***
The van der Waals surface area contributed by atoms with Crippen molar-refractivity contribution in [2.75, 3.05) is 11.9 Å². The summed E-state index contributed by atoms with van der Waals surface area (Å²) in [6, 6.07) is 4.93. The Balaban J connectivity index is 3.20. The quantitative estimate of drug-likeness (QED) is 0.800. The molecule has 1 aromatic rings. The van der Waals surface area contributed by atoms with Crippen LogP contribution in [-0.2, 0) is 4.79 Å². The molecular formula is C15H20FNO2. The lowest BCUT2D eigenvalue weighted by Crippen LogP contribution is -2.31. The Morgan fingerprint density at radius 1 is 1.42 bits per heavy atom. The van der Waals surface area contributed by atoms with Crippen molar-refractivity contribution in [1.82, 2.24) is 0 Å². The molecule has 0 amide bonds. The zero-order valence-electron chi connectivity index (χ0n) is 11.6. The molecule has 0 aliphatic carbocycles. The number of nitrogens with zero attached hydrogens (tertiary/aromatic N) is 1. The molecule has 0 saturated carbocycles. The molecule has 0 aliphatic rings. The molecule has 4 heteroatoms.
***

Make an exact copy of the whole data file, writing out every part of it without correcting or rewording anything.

The van der Waals surface area contributed by atoms with Crippen molar-refractivity contribution in [2.75, 3.05) is 11.9 Å². The summed E-state index contributed by atoms with van der Waals surface area (Å²) in [6, 6.07) is 4.93. The Balaban J connectivity index is 3.20. The quantitative estimate of drug-likeness (QED) is 0.800. The molecule has 1 aromatic rings. The van der Waals surface area contributed by atoms with Crippen LogP contribution in [-0.2, 0) is 4.79 Å². The molecular formula is C15H20FNO2. The lowest BCUT2D eigenvalue weighted by Crippen LogP contribution is -2.31. The Morgan fingerprint density at radius 1 is 1.42 bits per heavy atom. The van der Waals surface area contributed by atoms with Crippen molar-refractivity contribution in [1.82, 2.24) is 0 Å². The molecule has 0 amide bonds. The zero-order valence-electron chi connectivity index (χ0n) is 11.6. The molecule has 0 aliphatic carbocycles. The number of nitrogens with zero attached hydrogens (tertiary/aromatic N) is 1. The molecule has 0 saturated carbocycles. The molecule has 0 aliphatic rings. The molecule has 4 heteroatoms.